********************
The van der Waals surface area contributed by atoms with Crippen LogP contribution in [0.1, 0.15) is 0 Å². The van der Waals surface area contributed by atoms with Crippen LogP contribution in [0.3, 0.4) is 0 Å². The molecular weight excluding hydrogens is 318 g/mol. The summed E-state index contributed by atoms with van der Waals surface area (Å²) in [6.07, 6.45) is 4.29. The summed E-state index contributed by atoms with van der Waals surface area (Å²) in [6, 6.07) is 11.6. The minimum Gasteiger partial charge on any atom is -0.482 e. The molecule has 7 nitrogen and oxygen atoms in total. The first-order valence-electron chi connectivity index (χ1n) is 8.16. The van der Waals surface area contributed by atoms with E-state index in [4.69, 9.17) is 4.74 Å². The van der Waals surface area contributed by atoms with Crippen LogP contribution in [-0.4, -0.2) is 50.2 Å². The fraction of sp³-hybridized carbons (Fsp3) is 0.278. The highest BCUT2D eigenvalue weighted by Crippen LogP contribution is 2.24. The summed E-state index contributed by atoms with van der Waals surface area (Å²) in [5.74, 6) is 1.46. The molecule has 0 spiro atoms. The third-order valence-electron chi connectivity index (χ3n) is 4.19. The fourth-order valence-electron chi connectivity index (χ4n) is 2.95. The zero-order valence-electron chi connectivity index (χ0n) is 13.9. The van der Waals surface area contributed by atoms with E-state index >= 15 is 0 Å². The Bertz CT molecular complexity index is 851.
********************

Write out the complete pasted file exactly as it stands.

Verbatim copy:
The van der Waals surface area contributed by atoms with Crippen LogP contribution in [0.1, 0.15) is 0 Å². The van der Waals surface area contributed by atoms with Crippen LogP contribution in [0.3, 0.4) is 0 Å². The molecular weight excluding hydrogens is 318 g/mol. The summed E-state index contributed by atoms with van der Waals surface area (Å²) in [6.07, 6.45) is 4.29. The summed E-state index contributed by atoms with van der Waals surface area (Å²) in [6, 6.07) is 11.6. The minimum Gasteiger partial charge on any atom is -0.482 e. The molecule has 7 nitrogen and oxygen atoms in total. The first-order valence-electron chi connectivity index (χ1n) is 8.16. The van der Waals surface area contributed by atoms with E-state index in [4.69, 9.17) is 4.74 Å². The van der Waals surface area contributed by atoms with Crippen LogP contribution in [-0.4, -0.2) is 50.2 Å². The fraction of sp³-hybridized carbons (Fsp3) is 0.278. The highest BCUT2D eigenvalue weighted by Crippen LogP contribution is 2.24. The summed E-state index contributed by atoms with van der Waals surface area (Å²) in [5.74, 6) is 1.46. The molecule has 0 spiro atoms. The third-order valence-electron chi connectivity index (χ3n) is 4.19. The fourth-order valence-electron chi connectivity index (χ4n) is 2.95. The zero-order valence-electron chi connectivity index (χ0n) is 13.9. The van der Waals surface area contributed by atoms with E-state index >= 15 is 0 Å². The Bertz CT molecular complexity index is 851.